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CONAGRA FROZEN FOODS
COURT OF APPEALS OF VIRGINIA
Present: Judges Annunziata, Agee and Senior Judge Coleman
Record No. 2816-01-2
RITA F. SHIFFLETT
CONAGRA FROZEN FOODS
MEMORANDUM OPINION* PER CURIAM
APRIL 16, 2002
FROM THE VIRGINIA WORKERS’ COMPENSATION COMMISSION
(Norman Lamson, on briefs), for appellant.
(Kerri Borchardt Taylor; Morin & Barkley, on brief), for appellee.
Rita F. Shifflett (claimant) contends the Workers’ Compensation Commission erred in finding she failed to prove (1) that she sustained an injury by accident arising out of and in the course of her employment on November 17, 1998, resulting in neck problems; and (2) that her May 1999 and October 1999 neck problems were causally related to the November 17, 1998 injury by accident. Upon reviewing the record and the parties’ briefs, we conclude that this appeal is without merit. Accordingly, we summarily affirm the commission’s decision. Rule 5A:27.
“In order to carry [the] burden of proving an ‘injury by accident,’ a claimant must prove that the cause of [the] injury was an identifiable incident or sudden precipitating event and that it resulted in an obvious sudden mechanical or structural change in the body.” Morris v. Morris, 238 Va. 578, 589, 385 S.E.2d 858, 865 (1989). Unless we can say as a matter of law that claimant’s evidence sustained her burden of proof, the commission’s findings are binding and conclusive upon us. See Tomko v. Michael’s Plastering Co., 210 Va. 697, 699, 173 S.E.2d 833, 835 (1970).
The full commission affirmed the deputy commissioner’s finding that claimant failed to prove that she sustained an injury by accident on November 17, 1998, but rather that her neck strain was the result of non-compensable cumulative trauma. In so ruling, the deputy commissioner found as follows:
The claimant asserts that on [the] morning [of November 17, 1998] she was lifting heavy vegetable boxes and throwing them down to break the frozen contents for eventual use in food production lines. At her first visit to the employer’s nursing station, she reported a pinch in her neck one week prior, no trauma or precipitating factors, and she had mentioned the neck pinch one week prior, being advised to use heat. At the visit that day with Dr. [Charles] Thurber, he also mentioned no history of injury, and that she related the pinching as far back as 1996, which was exacerbated with heavy lifting. The note from her subsequent first visit with Spectrum Therapy also refers to her lifting objects overhead when she was injured from which she felt difficulties from the activity for “several weeks.” This evaluation, which occurred three days after the alleged injury negates, as do the other medical reports, a specific singular precipitating event to which the claimant testified. It is contrary to normal credibility to have three consistent medical reports denying a specific traumatic event when a claimant expresses that the contrary occurred.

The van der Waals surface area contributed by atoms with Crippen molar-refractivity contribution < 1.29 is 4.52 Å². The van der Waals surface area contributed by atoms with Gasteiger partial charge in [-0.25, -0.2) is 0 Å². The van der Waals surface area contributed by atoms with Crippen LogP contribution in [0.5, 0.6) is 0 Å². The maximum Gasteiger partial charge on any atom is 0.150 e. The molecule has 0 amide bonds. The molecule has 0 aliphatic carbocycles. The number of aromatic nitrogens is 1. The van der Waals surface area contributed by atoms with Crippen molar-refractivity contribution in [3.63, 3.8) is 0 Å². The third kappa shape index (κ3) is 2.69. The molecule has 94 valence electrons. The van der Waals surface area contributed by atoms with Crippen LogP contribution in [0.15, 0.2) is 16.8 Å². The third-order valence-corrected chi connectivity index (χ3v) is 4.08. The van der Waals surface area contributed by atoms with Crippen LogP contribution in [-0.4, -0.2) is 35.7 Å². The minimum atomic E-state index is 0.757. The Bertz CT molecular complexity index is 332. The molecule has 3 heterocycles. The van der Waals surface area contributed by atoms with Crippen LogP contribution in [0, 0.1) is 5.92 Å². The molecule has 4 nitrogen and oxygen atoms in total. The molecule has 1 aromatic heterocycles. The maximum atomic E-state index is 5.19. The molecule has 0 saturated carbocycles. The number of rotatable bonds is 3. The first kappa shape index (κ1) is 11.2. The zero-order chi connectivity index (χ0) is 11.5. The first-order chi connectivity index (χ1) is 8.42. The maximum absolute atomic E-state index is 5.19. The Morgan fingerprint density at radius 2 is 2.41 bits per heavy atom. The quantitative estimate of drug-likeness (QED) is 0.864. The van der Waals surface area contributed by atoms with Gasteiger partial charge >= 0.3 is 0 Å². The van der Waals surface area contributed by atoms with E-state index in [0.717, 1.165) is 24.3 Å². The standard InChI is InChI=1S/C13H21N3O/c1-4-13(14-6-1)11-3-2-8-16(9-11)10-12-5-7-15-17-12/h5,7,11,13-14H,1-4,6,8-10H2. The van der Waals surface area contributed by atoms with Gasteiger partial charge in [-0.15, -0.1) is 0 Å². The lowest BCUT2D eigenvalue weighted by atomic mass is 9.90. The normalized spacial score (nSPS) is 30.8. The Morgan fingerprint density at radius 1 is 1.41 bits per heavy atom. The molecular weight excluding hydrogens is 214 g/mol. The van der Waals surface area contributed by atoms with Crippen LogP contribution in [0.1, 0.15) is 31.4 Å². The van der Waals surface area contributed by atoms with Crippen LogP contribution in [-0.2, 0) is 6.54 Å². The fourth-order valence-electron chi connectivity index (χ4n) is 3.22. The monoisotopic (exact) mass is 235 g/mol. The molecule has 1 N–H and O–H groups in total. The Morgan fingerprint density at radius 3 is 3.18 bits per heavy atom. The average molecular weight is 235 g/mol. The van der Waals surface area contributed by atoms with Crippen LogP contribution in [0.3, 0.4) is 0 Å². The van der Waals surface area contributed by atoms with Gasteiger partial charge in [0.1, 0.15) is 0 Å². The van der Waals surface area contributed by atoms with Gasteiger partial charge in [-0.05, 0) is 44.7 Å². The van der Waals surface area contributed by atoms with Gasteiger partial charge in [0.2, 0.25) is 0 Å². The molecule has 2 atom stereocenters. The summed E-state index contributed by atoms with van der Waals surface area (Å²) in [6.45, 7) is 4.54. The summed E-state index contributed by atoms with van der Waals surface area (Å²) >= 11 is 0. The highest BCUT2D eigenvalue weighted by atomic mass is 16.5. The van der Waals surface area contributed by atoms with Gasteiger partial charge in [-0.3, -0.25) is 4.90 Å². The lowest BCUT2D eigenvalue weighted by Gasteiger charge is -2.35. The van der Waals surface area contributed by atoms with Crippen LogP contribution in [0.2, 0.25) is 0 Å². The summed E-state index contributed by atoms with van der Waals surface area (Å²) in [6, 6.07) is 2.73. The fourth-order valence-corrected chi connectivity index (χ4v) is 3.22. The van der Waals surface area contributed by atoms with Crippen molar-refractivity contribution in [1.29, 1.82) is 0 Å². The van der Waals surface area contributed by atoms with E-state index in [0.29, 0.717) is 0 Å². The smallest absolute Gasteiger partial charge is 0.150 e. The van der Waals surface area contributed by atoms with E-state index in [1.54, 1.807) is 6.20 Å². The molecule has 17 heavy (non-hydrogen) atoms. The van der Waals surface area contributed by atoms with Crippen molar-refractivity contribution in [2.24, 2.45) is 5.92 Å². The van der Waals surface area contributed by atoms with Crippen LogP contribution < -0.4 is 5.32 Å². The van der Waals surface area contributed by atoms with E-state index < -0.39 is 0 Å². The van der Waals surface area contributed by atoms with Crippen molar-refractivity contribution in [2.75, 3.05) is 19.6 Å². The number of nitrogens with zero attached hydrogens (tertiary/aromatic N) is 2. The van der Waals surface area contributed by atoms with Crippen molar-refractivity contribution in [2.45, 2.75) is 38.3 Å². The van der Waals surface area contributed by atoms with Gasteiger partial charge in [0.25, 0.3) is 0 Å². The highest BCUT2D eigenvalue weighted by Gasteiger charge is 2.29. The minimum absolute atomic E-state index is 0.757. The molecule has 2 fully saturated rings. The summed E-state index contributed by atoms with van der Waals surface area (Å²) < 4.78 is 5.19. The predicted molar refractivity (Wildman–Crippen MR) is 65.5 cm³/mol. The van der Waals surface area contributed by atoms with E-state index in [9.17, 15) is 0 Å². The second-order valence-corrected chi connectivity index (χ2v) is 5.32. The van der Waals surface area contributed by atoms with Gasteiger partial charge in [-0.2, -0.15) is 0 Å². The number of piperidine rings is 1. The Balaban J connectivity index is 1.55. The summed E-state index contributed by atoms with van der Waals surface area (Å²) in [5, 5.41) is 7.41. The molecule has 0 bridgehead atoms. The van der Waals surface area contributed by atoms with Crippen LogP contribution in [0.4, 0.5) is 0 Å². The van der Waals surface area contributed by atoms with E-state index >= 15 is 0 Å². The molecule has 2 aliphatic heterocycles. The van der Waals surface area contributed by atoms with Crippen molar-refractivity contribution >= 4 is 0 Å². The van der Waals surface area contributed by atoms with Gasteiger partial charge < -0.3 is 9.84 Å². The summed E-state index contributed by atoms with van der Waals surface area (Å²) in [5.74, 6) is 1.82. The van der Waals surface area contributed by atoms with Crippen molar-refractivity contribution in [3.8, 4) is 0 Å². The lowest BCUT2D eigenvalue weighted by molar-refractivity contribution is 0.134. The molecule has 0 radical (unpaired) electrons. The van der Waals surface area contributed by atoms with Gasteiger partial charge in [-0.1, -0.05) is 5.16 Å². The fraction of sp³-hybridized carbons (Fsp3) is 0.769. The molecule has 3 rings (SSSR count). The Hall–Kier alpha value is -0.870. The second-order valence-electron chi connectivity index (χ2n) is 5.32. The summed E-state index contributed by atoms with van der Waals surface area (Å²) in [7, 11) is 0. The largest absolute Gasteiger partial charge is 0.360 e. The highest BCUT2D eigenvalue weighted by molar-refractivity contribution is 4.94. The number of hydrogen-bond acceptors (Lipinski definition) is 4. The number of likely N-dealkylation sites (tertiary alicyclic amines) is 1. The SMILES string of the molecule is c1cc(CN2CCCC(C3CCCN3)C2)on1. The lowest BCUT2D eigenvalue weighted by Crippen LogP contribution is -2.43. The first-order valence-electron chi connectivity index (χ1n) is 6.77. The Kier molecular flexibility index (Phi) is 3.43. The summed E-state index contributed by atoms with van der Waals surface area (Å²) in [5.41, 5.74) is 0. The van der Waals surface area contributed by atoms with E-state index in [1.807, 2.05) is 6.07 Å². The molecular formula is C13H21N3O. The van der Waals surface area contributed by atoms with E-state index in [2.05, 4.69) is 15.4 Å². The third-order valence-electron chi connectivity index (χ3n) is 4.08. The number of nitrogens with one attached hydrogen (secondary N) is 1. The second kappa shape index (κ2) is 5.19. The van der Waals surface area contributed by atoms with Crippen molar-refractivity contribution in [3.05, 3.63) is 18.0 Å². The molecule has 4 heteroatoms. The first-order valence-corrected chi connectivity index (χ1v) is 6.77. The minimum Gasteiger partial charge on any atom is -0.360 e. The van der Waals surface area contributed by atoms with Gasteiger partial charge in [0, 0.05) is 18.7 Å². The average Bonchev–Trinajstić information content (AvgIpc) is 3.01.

We are not persuaded that the claimant, who from the medical records has had a history of neck condition, sustained a new injury on November 17, 1998, as opposed to a flare-up of her continuing problems as a result of repetitive lifting of heavy objects.
Based upon the medical histories, the commission, as fact finder, was entitled to reject claimant’s testimony regarding the happening of a specific identifiable incident on November 17, 1998 resulting in a neck injury. It is well settled that credibility determinations are within the fact finder’s exclusive purview. Goodyear Tire & Rubber Co. v. Pierce, 5 Va. App. 374, 381, 363 S.E.2d 433, 437 (1987). Accordingly, we cannot find as a matter of law that claimant’s evidence sustained her burden of proving that a specific indentifiable incident occurring at work on November 17, 1998 resulted in her neck condition.
Because our ruling on this issue disposes of this appeal, we need not address the remaining issue raised by claimant. Therefore, we affirm the commission’s decision.
* Pursuant to Code ??17.1-413, this opinion is not designated for publication.